Kevin J. Parker, dean of the School of Engineering and Applied Sciences and professor of electrical and computer engineering, radiology, and bioengineering at the University of Rochester, has been named the William F. May Professor of Engineering.
Parker is an expert in medical imaging, linear and nonlinear acoustics, and image processing. His teaching has earned him plaudits from undergraduates, and his research has been cited as among the world’s best by his peers. In the field of ultrasound imaging, he developed a new system aimed at detecting small tumors of the liver, prostate and spleen. The research describing the system was cited as the best paper in 1990 by the World Federation of Ultrasound in Medicine and Biology. More than a dozen companies have licensed several of the 13 patents he holds for his innovations.
One of his most acclaimed patents covers a process known as the Blue Noise Mask. It makes possible the rapid creation of high-quality halftones, by embracing a unique marriage of randomness and order. At the time of the invention, the Blue Noise Mask derived halftones about 45 times faster than the leading technology. “Blue noise” refers to a certain type of pattern of black and white dots that has visually pleasing properties; blue noise patterns skirt the line between randomness and order, incorporating enough of both to offer an especially appealing image. The technology governs how printers, fax machines and other devices actually lay down particles of toner or ink in ways that the eye finds attractive.
As director of the Rochester Center for Biomedical Ultrasound, Parker was instrumental in creating the International Conference on Imaging that is in its fourth year, and drawing in scientists and physicians to the new discipline of elastography—the imaging of the elastic properties of tissues and tumors. During his seven years as dean of the School of Engineering and Applied Sciences, Parker helped to establish the Department of Biomedical Engineering, which brought together the River Campus’s strengths in engineering with the Medical Center’s expertise in clinical medicine. He was also responsible for endowing five new positions across the engineering departments, as well as bringing new world-class faculty to the school. In 2000, he co-founded VirtualScopics, LLC as a spinoff of research developed between the School of Medicine and the School of Engineering.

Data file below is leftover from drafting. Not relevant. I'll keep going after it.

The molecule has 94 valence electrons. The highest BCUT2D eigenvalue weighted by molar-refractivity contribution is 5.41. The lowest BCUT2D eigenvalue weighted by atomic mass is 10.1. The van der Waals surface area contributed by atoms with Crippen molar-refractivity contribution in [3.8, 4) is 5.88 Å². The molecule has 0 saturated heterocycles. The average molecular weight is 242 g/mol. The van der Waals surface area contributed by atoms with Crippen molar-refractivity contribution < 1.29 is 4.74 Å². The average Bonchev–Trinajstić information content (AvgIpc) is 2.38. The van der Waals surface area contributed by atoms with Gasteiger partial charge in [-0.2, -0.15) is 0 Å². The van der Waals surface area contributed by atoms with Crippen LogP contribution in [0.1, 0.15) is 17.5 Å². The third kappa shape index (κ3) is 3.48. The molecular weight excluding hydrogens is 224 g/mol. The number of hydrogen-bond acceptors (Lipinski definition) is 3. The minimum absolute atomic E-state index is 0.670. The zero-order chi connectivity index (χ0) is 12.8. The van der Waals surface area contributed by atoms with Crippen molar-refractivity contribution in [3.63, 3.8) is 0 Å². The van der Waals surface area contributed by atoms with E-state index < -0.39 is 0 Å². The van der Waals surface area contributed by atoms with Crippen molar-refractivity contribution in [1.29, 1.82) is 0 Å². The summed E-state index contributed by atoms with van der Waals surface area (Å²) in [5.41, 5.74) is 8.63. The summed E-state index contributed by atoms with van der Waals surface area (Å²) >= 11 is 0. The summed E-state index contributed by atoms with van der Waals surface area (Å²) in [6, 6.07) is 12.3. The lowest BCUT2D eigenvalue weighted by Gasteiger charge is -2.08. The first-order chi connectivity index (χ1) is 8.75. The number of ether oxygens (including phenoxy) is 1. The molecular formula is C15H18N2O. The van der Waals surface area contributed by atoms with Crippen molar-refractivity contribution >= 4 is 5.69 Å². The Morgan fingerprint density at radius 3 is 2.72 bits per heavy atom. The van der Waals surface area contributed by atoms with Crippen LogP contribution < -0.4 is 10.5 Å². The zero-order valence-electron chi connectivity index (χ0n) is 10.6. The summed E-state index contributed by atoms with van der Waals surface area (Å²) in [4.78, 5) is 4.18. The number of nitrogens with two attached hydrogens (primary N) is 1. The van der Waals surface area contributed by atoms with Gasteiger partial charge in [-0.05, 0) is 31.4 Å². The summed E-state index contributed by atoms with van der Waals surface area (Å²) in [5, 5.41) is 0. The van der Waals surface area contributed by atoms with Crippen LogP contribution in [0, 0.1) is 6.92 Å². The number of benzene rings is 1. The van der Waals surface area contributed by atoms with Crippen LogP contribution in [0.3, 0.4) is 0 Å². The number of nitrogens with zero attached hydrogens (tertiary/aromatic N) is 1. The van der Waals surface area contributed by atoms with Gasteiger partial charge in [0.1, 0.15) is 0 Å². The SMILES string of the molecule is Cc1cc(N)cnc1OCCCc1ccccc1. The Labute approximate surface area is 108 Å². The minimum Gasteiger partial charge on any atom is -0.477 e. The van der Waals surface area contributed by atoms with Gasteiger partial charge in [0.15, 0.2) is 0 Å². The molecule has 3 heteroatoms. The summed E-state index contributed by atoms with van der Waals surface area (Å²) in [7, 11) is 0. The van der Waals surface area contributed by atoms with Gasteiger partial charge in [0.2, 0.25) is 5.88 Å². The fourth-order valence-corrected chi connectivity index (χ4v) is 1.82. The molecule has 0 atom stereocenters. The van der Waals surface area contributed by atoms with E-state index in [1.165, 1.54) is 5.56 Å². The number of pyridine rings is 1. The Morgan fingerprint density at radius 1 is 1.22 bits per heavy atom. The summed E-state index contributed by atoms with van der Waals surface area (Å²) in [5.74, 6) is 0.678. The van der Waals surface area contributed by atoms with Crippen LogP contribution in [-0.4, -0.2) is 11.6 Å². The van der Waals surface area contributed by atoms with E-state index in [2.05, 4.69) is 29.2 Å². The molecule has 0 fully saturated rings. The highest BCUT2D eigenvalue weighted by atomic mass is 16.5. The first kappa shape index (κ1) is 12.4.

Before coming to the University in 1981, Parker earned his doctorate in electrical engineering with a concentration in bioengineering from the Massachusetts Institute of Technology. From 1992 to 1998, he served as chair of the Department of Electrical Engineering, as well as the University Associate Vice Provost for Research and Graduate Affairs. He became the director of the Rochester Center for Biomedical Ultrasound in 1995, and dean of the School of Engineering and Applied Sciences in 1998.
Parker has received awards and recognition from the National Institute of General Medical Sciences, the Lilly Teaching Endowment, the Whitaker Foundation-Biomedical Engineering Grant, the IBM Supercomputing Competition, the World Federation of Ultrasound in Medicine and Biology, the Eastman Kodak Company, the Institute of Electrical and Electronics Engineers (IEEE), and the Joseph P. Holmes Pioneer Award from the American Institute of Ultrasound in Medicine (AIUM).
Parker is a member of the Institute of IEEE, the Acoustical Society of America (ASA), and AIUM. He was named a fellow in both the IEEE and the AIUM for his work in medical imaging, and the ASA for his work in acoustics.
The May professorship was established in 1980 to honor William F. May, a member of the University’s Board of Trustees and former chairman and chief executive officer of the American Can Company. May graduated from the University in 1937 with a bachelor’s degree in chemical engineering and membership in Phi Beta Kappa. Upon its establishment, then-University President Sproull stated that it “permanently associates Bill May’s name with the University, with the eminent faculty who will occupy the chair, and with a high quality of teaching and research. Moreover, the professorship will be linked with the engineering disciplines that are keys to meeting many of the nation’s present and future challenges.”